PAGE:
The Deadly Sins Of Leadership
The Deadly Sins Of Leadership
By Mark Wager
During my twenty five years as a Manager I've had the wonderful opportunity to be placed in every leadership scenario you can imagine. This has resulted in some wonderful personal successes and yes some failures as well. When I look back and analyse my failures the reason behind them very rarely originates from a failure of leadership theory or technique but rather a failing of me as a person. This is why when I help companies select leaders I always look at the personal qualities of the candidates, their values, their attitude, what they stand for and what they believe in. I specialise in teaching leaders practical tools and techniques which help them deal with performance issues and I'm an expert in teaching people about the psychology of human behaviour yet the personal qualities of an individual are much more difficult to train as they have been developed over a lifetime.
The most important aspect of being a leader is being a good person. If you have good personal qualities then you are 80% of the way there, the rest of the qualities can with time be developed. Yet if you are lacking in personal qualities then your path to becoming a quality leader is a more difficult and a complicated one. During my leadership journey I've seen many leaders fail because of failings in their personal qualities. Its these leadership failings that I call the deadly sins of leadership.
For regular readers of my articles you will already be aware of the importance of self belief in leadership. In order to achieve, you first have to believe but when that belief starts to drown out the views of other people then your pride starts to work against you. A quality leader has pride in their ability but they also have a healthy amount of humility. It's humility that allows the leader to keep their ego in check and make sound decisions that benefit the team rather than individuals.
Losing your temper can destroy relationships and reputations in minutes that took years to build. Everyone gets angry,it's a natural human reaction which helps us highlight areas of our lives that we are not happy with and motivates us to change. The problems occur when the leaders level of emotional intelligence allows the anger to be more than just a warning sign and instead allows the anger to take control. Once in control you are operating in an unnatural state, a state that you have far less life experience in than your usual state so the quality of decisions and the nature of communication both become very ineffective.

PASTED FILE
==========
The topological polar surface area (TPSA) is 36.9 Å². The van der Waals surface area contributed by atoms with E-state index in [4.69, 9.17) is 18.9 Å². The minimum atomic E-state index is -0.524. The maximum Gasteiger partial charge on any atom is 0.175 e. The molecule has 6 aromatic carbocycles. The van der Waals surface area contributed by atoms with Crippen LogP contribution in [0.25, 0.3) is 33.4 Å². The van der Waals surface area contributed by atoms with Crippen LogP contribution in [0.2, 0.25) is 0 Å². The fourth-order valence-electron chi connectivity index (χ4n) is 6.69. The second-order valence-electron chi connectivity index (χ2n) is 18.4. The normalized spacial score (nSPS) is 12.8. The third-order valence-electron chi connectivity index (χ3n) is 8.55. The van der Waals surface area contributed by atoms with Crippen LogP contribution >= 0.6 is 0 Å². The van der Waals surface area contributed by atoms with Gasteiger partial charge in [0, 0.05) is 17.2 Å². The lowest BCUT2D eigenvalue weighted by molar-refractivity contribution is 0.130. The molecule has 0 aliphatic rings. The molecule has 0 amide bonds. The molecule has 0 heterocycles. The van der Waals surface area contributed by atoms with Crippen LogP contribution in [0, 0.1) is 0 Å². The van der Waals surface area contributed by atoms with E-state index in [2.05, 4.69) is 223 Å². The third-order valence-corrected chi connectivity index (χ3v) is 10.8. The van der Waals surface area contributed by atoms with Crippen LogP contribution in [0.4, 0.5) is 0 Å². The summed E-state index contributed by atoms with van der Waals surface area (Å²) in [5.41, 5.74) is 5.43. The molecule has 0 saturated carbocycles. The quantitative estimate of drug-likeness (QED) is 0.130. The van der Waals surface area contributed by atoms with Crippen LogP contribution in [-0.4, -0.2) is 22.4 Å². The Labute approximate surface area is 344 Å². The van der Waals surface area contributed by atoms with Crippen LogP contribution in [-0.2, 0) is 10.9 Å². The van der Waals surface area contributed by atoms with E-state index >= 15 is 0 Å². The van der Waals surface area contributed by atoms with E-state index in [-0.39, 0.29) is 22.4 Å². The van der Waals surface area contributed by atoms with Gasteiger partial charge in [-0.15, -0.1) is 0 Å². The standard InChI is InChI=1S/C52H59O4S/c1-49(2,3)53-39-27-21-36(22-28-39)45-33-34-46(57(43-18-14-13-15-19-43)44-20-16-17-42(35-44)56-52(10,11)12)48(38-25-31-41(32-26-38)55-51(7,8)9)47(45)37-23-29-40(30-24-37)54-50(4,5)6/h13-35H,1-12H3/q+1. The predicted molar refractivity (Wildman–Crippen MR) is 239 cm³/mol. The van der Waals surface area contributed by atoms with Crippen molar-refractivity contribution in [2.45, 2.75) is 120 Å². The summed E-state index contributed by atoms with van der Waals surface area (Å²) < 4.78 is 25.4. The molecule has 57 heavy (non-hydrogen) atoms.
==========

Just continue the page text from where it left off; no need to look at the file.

There are a lot of benefits of being a collaborative leader that seeks everyone's opinion but a leader is judged by the quality of their decisions and there will be occasions that a leader needs to make an instant decision without the input of others and there will be times you will have to make a decision that is not supported by the majority. With each moment a leader hesitates the team starts to question the leaders creditability. Its difficult to follow when the leader isn't sure of the direction.
This is an emotional topic. Just the mention of the word cowardice evokes imagery that no leader wants to be associated with but this sin is far more common than you would want to believe. I've never met a leader who admits to being a coward but I've met many who are. They cover this up with excuses and blame and phrases like "it's not my fault," "it's nothing to do with me," "I don't have time to deal with it," become all too common. Masking the lack of managerial courage to takes place to such a degree that it convinces the leader that the problem is with everyone else and not themselves. Leaders require courage in order to take a stance and deal with issues that others will ignore.
I've hired many people in my career, I've hired people I like and I've hired people I don't like but I've never hired anyone who I didn't trust. A team requires trust in order to be effective and the trust in the leader is the pillar of that team. If it doesn't exist then the team will collapse. Trust is built in one way and that is by continuing to do what you say you are going to do. Too often leaders make small promises that get lost in the sea of prioritisation and while this doesn't seem a big deal it creates a thought in the team that the leader can't be trusted. If you say you are going to do someone then do it even if it's something trivial like sending an email and remember in any relationship nothing is trivial.
Leadership starts within. If you want to be a good leader then you need to focus on becoming a good person, a person with strong values and beliefs. If this can be done then the more technical aspects of leadership can be learnt as long as you have a foundation that avoids the deadly sins of leadership.
About the Author:
Mark Wager is an Author and world authority on Leadership Psychology. Mark offers individual coaching to leaders who wish to seek every advantage possible in order to become successful. If you want to discover the strategies and techniques that will make you a more effective and inspirational leader contact Mark today via the enquiry form below.
Image courtesy of Stuart Miles at FreeDigitalPhotos.net
Posted: Monday 16 November 2015